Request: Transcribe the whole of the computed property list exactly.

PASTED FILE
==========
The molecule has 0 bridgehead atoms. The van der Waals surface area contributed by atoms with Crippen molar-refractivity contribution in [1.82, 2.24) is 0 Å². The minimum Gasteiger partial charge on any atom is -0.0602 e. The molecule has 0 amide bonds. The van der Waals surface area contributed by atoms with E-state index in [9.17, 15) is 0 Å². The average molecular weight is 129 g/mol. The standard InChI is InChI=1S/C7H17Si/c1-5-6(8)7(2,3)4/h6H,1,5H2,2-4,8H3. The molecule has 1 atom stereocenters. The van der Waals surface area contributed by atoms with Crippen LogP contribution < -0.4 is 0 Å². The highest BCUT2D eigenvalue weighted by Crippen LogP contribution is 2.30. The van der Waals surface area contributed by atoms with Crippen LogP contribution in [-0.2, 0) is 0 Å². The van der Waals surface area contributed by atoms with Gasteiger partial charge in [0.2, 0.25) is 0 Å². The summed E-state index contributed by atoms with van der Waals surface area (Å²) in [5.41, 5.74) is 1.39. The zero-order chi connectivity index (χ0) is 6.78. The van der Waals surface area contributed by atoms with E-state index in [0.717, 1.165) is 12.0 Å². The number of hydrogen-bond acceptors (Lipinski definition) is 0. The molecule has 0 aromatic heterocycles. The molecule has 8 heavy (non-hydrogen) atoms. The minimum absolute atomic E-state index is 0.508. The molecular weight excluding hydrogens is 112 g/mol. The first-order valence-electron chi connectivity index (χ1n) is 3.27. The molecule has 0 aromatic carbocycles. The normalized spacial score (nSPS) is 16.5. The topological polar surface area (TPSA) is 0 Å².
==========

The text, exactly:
The molecule has 0 bridgehead atoms. The van der Waals surface area contributed by atoms with Crippen molar-refractivity contribution in [1.82, 2.24) is 0 Å². The minimum Gasteiger partial charge on any atom is -0.0602 e. The molecule has 0 amide bonds. The van der Waals surface area contributed by atoms with E-state index in [9.17, 15) is 0 Å². The average molecular weight is 129 g/mol. The standard InChI is InChI=1S/C7H17Si/c1-5-6(8)7(2,3)4/h6H,1,5H2,2-4,8H3. The molecule has 1 atom stereocenters. The van der Waals surface area contributed by atoms with Crippen LogP contribution < -0.4 is 0 Å². The highest BCUT2D eigenvalue weighted by Crippen LogP contribution is 2.30. The van der Waals surface area contributed by atoms with Crippen LogP contribution in [-0.2, 0) is 0 Å². The van der Waals surface area contributed by atoms with Gasteiger partial charge in [0.2, 0.25) is 0 Å². The summed E-state index contributed by atoms with van der Waals surface area (Å²) in [5.41, 5.74) is 1.39. The zero-order chi connectivity index (χ0) is 6.78. The van der Waals surface area contributed by atoms with E-state index in [0.717, 1.165) is 12.0 Å². The number of hydrogen-bond acceptors (Lipinski definition) is 0. The molecule has 0 aromatic heterocycles. The molecule has 8 heavy (non-hydrogen) atoms. The minimum absolute atomic E-state index is 0.508. The molecular weight excluding hydrogens is 112 g/mol. The first-order valence-electron chi connectivity index (χ1n) is 3.27. The molecule has 0 aromatic carbocycles. The normalized spacial score (nSPS) is 16.5. The topological polar surface area (TPSA) is 0 Å².